More than 60 separate court cases have been filed by individuals, companies, and organizations across the country arguing that the Affordable Care Act will force them to violate their sincerely held religious beliefs. Obamacare’s mandate that will bring insurance coverage to Americans via state-run and federally-run small business exchanges will require 20 different contraceptive methods to be included in the various plans sold on the online marketplaces.
In a case brought by the Christian owners of a chain of hobby and book stores, the Tenth Circuit Court of Appeals in Denver ruled that requiring certain contraceptives to be made available under the mandated health coverage of Obamacare would substantially burden their religious rights. But, while the court ruled that Oklahoma-based Hobby Lobby Stores and Mardel Inc., as well as its owners the Green family, had a valid claim under the Religious Freedom Restoration Act, a majority of judges on the court declined to approve an injunction that would allow the company an exemption from paying for contraceptive methods.
Instead, the court sent the case back to a federal judge to determine whether an injunction should be issued to protect the rights of those who find paying for contraceptive methods religiously offensive.
The company’s deadline to comply was July 1.
“We hold that Hobby Lobby and Mardel are entitled to bring claims under RFRA, have established a likelihood of success that their rights under this statute are substantially burdened by the contraceptive-coverage requirement, and have established an irreparable harm,” wrote Circuit Judge Timothy Tymkovich in his ruling, seen by The Christian Science Monitor. “But we remand the case to the district court for further proceedings on two of the remaining factors governing the grant or denial of a preliminary injunction,” he added.
The Denver court’s 5-to-3 decision represents the first time an appeals court has examined the contraception provision of Obamacare.
Of the numerous contraceptive methods required to be offered under Obamacare, the company objects to four — two varieties of IUDs and the emergency morning after pills, known as Plan B and Ella. They object to these forms of contraception because they believe that life begins when an egg is fertilized, but the company and its owners are willing to pay for their employees to use the other 16 contraceptive methods that prevent fertilization. They say that the government mandate requires them to subsidize that harm.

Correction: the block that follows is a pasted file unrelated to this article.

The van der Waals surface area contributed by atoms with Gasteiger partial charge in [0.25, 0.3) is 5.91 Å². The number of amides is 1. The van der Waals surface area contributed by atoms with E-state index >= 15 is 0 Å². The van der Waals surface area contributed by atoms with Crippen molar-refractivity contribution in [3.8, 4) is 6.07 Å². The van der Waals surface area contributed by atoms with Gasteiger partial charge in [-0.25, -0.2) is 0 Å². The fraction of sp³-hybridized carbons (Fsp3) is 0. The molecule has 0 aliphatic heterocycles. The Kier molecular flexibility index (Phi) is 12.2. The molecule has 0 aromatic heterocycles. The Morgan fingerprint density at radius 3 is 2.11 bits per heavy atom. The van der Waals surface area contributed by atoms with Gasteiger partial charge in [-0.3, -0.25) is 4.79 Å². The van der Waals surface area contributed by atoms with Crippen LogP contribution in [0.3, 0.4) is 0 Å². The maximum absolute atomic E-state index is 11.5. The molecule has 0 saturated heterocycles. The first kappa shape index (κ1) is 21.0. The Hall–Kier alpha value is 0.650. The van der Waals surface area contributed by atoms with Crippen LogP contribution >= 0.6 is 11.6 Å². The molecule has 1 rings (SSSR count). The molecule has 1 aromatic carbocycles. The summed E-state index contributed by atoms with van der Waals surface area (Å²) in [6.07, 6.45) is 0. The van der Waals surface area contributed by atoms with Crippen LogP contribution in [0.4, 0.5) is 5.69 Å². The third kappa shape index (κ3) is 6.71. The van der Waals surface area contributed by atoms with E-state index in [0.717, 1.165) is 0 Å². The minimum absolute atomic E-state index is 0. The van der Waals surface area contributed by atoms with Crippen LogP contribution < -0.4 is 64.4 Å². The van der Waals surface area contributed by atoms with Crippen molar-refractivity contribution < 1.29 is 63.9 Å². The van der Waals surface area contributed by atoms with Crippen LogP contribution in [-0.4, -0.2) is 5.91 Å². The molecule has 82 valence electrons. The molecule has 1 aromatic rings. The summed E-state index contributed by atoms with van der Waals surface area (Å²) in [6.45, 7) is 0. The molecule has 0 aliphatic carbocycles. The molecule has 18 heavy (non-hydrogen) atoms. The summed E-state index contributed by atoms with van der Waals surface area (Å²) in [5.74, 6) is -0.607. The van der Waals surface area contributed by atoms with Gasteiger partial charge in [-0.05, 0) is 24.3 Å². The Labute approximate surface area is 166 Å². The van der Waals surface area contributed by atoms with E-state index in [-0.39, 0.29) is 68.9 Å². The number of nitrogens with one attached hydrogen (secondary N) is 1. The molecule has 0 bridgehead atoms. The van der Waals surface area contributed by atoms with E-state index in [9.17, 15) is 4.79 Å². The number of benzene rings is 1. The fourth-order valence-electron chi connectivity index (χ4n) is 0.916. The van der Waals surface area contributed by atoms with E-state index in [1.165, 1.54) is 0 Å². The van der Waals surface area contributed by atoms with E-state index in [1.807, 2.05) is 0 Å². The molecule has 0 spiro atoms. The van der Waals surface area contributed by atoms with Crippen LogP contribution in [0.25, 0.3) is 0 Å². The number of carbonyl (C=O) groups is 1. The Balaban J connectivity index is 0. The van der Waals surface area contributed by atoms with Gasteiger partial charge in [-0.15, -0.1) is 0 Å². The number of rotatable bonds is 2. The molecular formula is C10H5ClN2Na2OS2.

The Obama administration has refused to issue an exemption on this basis, and government lawyers have argued that the contraceptive mandate is no burden on religious relief because it is up to an individual employee to choose which method, if any, to use.
Hobby Lobby has more than 500 stores employing 13,000 full-time workers, and Mardel operates 35 bookstores employing 400 workers. If they refuse to pay for contraceptives as part of the mandatory coverage, they face fines of up to $1.3 million per day or $475 million per year. According to the court, if the companies drop employee health insurance altogether, they will face penalties of $26 million per year.
In his opinion, Judge Tymkovich noted that government lawyers have argued that the plaintiffs cannot successfully argue a claim under the Religious Freedom Restoration Act if the alleged government coercion of religious believers depends on the independent action of third parties, meaning the employees. The majority of judges rejected that assessment. “Our only task is to determine whether the claimant’s belief is sincere, and if so, whether the government has applied substantial pressure on the claimant to violate that belief,” Tymkovich said.
“No one disputes in this case the sincerity of Hobby Lobby and Mardel’s religious beliefs,” he said. “And because the contraceptive-coverage requirement places substantial pressure on Hobby Lobby and Mardel to violate their sincere religious beliefs, their exercise of religion is substantially burdened within the meaning of RFRA,” he wrote.
Tymkovich added that government lawyers have argued that the government’s interest in mandating insurance coverage is to ensure public health and gender equality. But, the judge said the government has not explained “how those larger interests would be undermined by granting Hobby Lobby and Mardel their requested exemption.”
“Hobby Lobby and Mardel ask only to be excused from covering four contraceptive methods out of twenty, not to be excused from covering contraception altogether,” the judge said. “The government does not articulate why accommodating such a limited request fundamentally frustrates its goals.”
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